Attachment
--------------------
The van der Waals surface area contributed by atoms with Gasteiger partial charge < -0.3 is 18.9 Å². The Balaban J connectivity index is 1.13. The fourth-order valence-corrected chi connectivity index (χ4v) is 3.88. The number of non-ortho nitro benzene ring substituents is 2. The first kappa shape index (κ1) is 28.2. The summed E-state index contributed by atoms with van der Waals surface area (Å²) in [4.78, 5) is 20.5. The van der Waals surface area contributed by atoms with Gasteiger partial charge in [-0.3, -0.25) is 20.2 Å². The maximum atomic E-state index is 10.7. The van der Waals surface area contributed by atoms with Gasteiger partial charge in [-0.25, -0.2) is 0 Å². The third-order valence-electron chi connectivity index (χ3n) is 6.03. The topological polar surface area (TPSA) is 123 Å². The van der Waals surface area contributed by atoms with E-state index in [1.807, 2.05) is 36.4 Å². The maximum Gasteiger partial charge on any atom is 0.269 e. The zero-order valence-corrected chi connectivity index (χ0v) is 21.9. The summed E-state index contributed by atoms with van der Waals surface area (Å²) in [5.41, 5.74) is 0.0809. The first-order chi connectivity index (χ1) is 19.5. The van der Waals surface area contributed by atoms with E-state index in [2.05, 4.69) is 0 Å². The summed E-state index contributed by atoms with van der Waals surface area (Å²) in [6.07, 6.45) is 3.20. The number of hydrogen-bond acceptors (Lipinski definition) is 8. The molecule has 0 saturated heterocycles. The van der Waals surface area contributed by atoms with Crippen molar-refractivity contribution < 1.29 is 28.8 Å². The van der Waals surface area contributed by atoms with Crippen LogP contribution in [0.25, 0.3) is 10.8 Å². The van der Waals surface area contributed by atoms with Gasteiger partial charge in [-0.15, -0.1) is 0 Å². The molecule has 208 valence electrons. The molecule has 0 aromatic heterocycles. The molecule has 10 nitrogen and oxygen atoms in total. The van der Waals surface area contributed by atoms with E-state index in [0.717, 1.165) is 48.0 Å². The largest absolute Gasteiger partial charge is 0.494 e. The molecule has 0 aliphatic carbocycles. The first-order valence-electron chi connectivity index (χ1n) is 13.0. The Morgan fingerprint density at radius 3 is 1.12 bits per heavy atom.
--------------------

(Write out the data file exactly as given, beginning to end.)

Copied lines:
The van der Waals surface area contributed by atoms with Gasteiger partial charge < -0.3 is 18.9 Å². The Balaban J connectivity index is 1.13. The fourth-order valence-corrected chi connectivity index (χ4v) is 3.88. The number of non-ortho nitro benzene ring substituents is 2. The first kappa shape index (κ1) is 28.2. The summed E-state index contributed by atoms with van der Waals surface area (Å²) in [4.78, 5) is 20.5. The van der Waals surface area contributed by atoms with Gasteiger partial charge in [-0.3, -0.25) is 20.2 Å². The maximum atomic E-state index is 10.7. The van der Waals surface area contributed by atoms with Gasteiger partial charge in [-0.25, -0.2) is 0 Å². The third-order valence-electron chi connectivity index (χ3n) is 6.03. The topological polar surface area (TPSA) is 123 Å². The van der Waals surface area contributed by atoms with E-state index in [1.807, 2.05) is 36.4 Å². The maximum Gasteiger partial charge on any atom is 0.269 e. The zero-order valence-corrected chi connectivity index (χ0v) is 21.9. The summed E-state index contributed by atoms with van der Waals surface area (Å²) in [5.41, 5.74) is 0.0809. The first-order chi connectivity index (χ1) is 19.5. The van der Waals surface area contributed by atoms with E-state index in [2.05, 4.69) is 0 Å². The summed E-state index contributed by atoms with van der Waals surface area (Å²) in [6.07, 6.45) is 3.20. The number of hydrogen-bond acceptors (Lipinski definition) is 8. The molecule has 0 saturated heterocycles. The van der Waals surface area contributed by atoms with Crippen molar-refractivity contribution < 1.29 is 28.8 Å². The van der Waals surface area contributed by atoms with Crippen LogP contribution in [0.25, 0.3) is 10.8 Å². The van der Waals surface area contributed by atoms with Gasteiger partial charge in [-0.15, -0.1) is 0 Å². The molecule has 208 valence electrons. The molecule has 0 aromatic heterocycles. The molecule has 10 nitrogen and oxygen atoms in total. The van der Waals surface area contributed by atoms with E-state index in [0.717, 1.165) is 48.0 Å². The largest absolute Gasteiger partial charge is 0.494 e. The molecule has 0 aliphatic carbocycles. The first-order valence-electron chi connectivity index (χ1n) is 13.0. The Morgan fingerprint density at radius 3 is 1.12 bits per heavy atom.